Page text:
The Federal Reserve is done with rate hikes for now...

But make no mistake – the central bank is still afraid of inflation risk. Fed Chair Jerome Powell plans to keep rates above 4.5% through the end of this year.

That's bad news for U.S. companies, which loaded up on cheap debt in 2020. Refinancing costs have soared since then. And the most common bond maturity is five years from the issuance date. So next year, a ton of bond repayments are coming due... at rates of up to 5% higher after the Fed's rate-hike spree.

Issuing high-rate bonds won't be enough to keep costs down. With no end to the pain in sight, companies are looking for alternative ways to refinance for lower than the market rate.

And if you're willing to step outside your comfort zone, it's great news for investors...

With a recession on the way, companies will have to keep sweetening the pot if they have any hope of refinancing...

We can see this by looking at our aggregate Credit Cash Flow Prime ("CCFP") analysis.

Our macro CCFP takes the Uniform cash flows and cash reserves for U.S. companies outside the banking and real estate sectors and compares them with their annual obligations.

The chart below shows the aggregate CCFP for the S&P 1000 Index, which tracks 1,000 small- and mid-cap companies in the U.S... the part of the market that's more likely to struggle during an economic downturn.

The blue dots represent the total cash in aggregate, while the blue line represents cash flow in relation to the obligations.

As you can see, debt maturities keep rising over the next four years. And companies are already running out of cash...

Cash flows alone could fall below corporate obligations this year. By 2027, many companies will be in big trouble.

In short, a huge portion of corporate America will have to refinance soon... or risk bankruptcy. But as we mentioned, not all of them can keep up with the market rate. So they have to get creative.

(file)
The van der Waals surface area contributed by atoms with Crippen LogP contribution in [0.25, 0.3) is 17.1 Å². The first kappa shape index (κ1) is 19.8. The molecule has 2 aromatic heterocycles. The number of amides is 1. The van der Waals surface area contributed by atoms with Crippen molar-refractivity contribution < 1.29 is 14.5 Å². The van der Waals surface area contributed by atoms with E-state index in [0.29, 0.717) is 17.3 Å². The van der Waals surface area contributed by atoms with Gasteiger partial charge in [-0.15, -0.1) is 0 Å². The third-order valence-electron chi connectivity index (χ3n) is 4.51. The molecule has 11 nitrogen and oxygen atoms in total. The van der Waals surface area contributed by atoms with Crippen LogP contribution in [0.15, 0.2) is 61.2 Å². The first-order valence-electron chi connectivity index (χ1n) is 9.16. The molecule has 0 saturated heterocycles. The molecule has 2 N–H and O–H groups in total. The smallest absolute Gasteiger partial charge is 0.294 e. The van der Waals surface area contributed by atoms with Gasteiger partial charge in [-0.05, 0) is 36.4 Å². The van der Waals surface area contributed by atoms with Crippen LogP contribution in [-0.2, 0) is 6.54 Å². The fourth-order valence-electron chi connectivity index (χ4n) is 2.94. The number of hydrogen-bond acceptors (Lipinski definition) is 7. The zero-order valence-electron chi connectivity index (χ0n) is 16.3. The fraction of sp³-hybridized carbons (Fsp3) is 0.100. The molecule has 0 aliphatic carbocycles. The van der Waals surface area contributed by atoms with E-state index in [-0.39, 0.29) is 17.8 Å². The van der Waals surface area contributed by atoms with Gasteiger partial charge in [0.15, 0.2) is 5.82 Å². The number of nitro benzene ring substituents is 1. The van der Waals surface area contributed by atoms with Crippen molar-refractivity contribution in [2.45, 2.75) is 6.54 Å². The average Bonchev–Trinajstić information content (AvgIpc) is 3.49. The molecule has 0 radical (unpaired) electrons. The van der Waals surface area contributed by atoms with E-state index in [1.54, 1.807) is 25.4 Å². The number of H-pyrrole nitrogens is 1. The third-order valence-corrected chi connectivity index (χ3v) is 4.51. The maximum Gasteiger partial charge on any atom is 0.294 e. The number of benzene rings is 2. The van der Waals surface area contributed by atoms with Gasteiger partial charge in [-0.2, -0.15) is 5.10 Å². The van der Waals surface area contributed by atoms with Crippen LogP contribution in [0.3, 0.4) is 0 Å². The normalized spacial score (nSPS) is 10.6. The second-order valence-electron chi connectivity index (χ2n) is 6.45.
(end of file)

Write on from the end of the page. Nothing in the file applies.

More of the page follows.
A business can do more than just raise the coupon rates on its bonds to attract investors...

Borrowers can get around these difficulties by making their bonds safer through stricter covenants... requirements for how much cash a company keeps in its accounts, or how it spends that money.

If two bonds have the same yield, the one with the stricter covenants is often a better deal because it offers more security for investors.

On the other hand, companies can also promise more upside by selling what are called "convertible bonds."

Convertible bonds act like normal bonds... at first. Investors buy the bond in exchange for regular interest payments, and the company gets cash to use at its discretion.

They also offer the same protections as other bonds. They're still legal contracts, meaning investors are promised their money back as long as the company doesn't go bankrupt.

But convertible bonds come with a key difference. If investors believe the business will do well in the future, they have the option to exchange their bonds for stock.

Investors like convertible bonds because they have the flexibility to pursue greater upside potential. And because of that higher upside potential, companies can keep the coupon payment lower than the market rate... typically two to three percentage points lower.

That means the company isn't on the hook for as much in interest expenses.

Last year, companies issued 77% more convertible bonds than in 2022...

That's also far more than any time from 2009 to 2018. And if rates stay this high, you can expect the trend to pick up even more... particularly with investment-grade companies.

As a recession draws closer, the opportunities won't be limited to convertible bonds. All kinds of bonds will keep looking sweeter. No matter how companies choose to refinance, they're offering better terms to investors.

I've been studying the credit market for a decade and a half... and this is one of the best setups I've seen in a long time. Start preparing your portfolio while you have the chance.


Rob Spivey
January 17, 2024

Editor's note: Between sky-high interest rates and a looming recession, Rob is confident we're about to see one of the best bond-buying opportunities since the Great Recession. Back then, perfectly safe bonds were trading for pennies on the dollar... with some yielding close to 20% or more.

This is the same strategy that billionaires like Howard Marks and Warren Buffett turn to in times of crisis. Now, Rob and Altimetry founder Joel Litman are "pulling back the curtain"... to share exactly how the world's top investors profit while everyone else is panicking. Get the details here.